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Electro-Kinetics

Description of Electrochemical
Techniques
The technique is named according to the
parameters measured
E.g.
Voltammetry measure current and
voltage
Potentiometry measure voltage
Chrono-potentiometry measure voltage
with time (under an applied current)
Chrono-amperometry measure current
with time (under an applied voltage)

Electro-Kinetics

Movement of Ions
Butler Volmer Equation
Rotating Disc Electrode
Rotating Cylinder Electrode
Voltammetry
Cyclic Voltammetry
Chrono-potentiometry
Chrono-amperometry

Movement of Ions in Solution


Diffusion Movement under a concentration
gradient. If an electrochemical reaction occurs the
current due to this reaction is called, id , the
diffusion current.
Migration or Transport Movement of ions under
an electric field due to coulombic forces. If an
electrochemical reaction occurs the current due to
this reaction is called, im , the migration current.
Convection Movement due to changes in density
at the electrode solution interface. This occurs due
to depletion or addition of a species due to the
electrochemical reaction.

The Capacitance Current


The charging or capacitance current, ic , is due to
the presence of the electrical double layer and it
is always present. This current, of course, is not
related to any movement of ions.
Ic = Cdl x V
Where:
Cdl = the capacitance of the electrical double
layer
V = voltage scan rate
The capacitance current makes its presence felt
when measuring charge transfer (Faradaic)
processes at concentrations of 10 -5 M.

Diffusion
Molecular
diffusion, often
called simply
diffusion, is a net
transport of
molecules from a
region of higher
concentration to
one of lower
concentration by
random molecular
motion.

Migration or Transport
Is the fraction of current carried by the ions.
For example in a solution of copper sulphate the
transport number of Cu2+ is 0.4 and that of SO42- = 0.6.
t+ + t- = 0.4 + 0.6 = 1
Since the migration current depends on the ionic
strength of the solution it is usually eliminated by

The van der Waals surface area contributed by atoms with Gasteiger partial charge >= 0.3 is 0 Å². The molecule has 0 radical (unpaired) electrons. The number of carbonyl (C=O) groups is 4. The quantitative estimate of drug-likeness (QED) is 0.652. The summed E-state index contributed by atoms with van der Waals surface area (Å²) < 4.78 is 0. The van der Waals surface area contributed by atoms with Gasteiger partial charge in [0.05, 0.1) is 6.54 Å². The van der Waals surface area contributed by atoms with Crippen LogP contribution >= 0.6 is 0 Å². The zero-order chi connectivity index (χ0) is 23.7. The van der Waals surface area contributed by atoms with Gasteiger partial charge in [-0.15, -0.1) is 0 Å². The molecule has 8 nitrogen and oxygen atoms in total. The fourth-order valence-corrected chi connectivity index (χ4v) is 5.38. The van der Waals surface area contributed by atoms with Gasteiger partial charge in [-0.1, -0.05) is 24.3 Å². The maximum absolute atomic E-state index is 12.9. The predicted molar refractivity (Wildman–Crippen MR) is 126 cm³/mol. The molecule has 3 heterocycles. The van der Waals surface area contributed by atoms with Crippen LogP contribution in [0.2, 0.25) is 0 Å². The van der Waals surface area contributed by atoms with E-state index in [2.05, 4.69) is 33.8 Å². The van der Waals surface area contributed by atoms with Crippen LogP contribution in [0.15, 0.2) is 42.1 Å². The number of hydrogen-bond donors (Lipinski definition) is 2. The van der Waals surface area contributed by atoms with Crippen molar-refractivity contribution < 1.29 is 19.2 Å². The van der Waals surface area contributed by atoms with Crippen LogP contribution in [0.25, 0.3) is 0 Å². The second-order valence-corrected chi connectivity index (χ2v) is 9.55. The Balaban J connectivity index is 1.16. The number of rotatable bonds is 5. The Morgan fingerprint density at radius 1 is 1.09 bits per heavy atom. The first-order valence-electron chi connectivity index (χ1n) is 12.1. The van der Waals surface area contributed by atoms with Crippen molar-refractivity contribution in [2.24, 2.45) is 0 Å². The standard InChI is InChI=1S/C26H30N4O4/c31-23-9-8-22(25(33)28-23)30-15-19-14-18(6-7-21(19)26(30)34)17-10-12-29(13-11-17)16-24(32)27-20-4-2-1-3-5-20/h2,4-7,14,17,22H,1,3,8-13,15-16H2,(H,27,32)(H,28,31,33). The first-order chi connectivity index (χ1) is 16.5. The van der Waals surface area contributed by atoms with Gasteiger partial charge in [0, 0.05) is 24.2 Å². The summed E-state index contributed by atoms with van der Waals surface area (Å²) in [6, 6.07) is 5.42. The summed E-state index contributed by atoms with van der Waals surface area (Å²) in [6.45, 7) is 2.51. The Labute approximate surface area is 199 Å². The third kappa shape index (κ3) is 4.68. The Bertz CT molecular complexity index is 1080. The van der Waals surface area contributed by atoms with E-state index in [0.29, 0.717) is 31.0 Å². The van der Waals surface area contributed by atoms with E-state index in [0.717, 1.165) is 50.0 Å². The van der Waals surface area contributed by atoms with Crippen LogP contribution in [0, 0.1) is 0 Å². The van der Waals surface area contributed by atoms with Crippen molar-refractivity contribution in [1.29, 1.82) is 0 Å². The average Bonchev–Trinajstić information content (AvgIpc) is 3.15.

addition of excess of an inert supporting electrolyte (100
1000 fold excess in concentration)
The current is carried by the inert supporting electrolyte
(e.g. NaCl , KNO3 etc) because the ions produced do
not undergo any electrochemical reaction the transport
current is effectively removed.
In excess inert supporting electrolyte, the current
measured due to the electro-active species of interest is
due only to diffusion which can be related to mass
transfer.

Voltammetry the following example shows how


the migration current is eliminated. Pb2+ + 2e Pb0
The supporting electrolyte
Ensures diffusion control of limiting currents by
eliminating migration currents
Table: Limiting currents observed for 9.5 x 10-4 M
PbCl2 as a function of the concentration of KNO3
supporting electrolyte
Molarity
of KNO3
0

Il
A
17.6

0.001

12.0

0.005

9.8

0.10

8.45

1.0

8.45

Voltammetry
The example shown is for the reduction of Pb2+
at an inert mercury electrode.
Pb2+ + 2e Pb(Hg)
At low inert electrolyte concentration a large
fraction of the total current is due to the
migration current, i.e. the currents due to the
electrostatic attraction of ions to the electrode.
For solution 1:
i migration im 17.6 8.45 = 9.2 A
i diffusion
id = 8.45 A

Ficks First Law of Diffusion


Fick's first law relates the diffusive flux
to the concentration field, by postulating
that the flux goes from regions of high
concentration to regions of low
concentration, with a magnitude that is
proportional to the concentration gradient
(spatial derivative).
In one (spatial)
J this
Dis
dimension,

Ficks First Law of Diffusion

J D
x
where
J is the diffusion flux in dimensions of [(concentration
of substance) length2 time-1], example mole (M) m-2 s1.
J measures the amount of substance that will flow
through a small area during a small time interval.
D is the diffusion coefficient or diffusivity in
dimensions of [length2 time1], example m2 s-1
(for ideal mixtures) is the concentration in
dimensions of [(concentration of substance) length 3],
example M m-3
x is the position [length], example m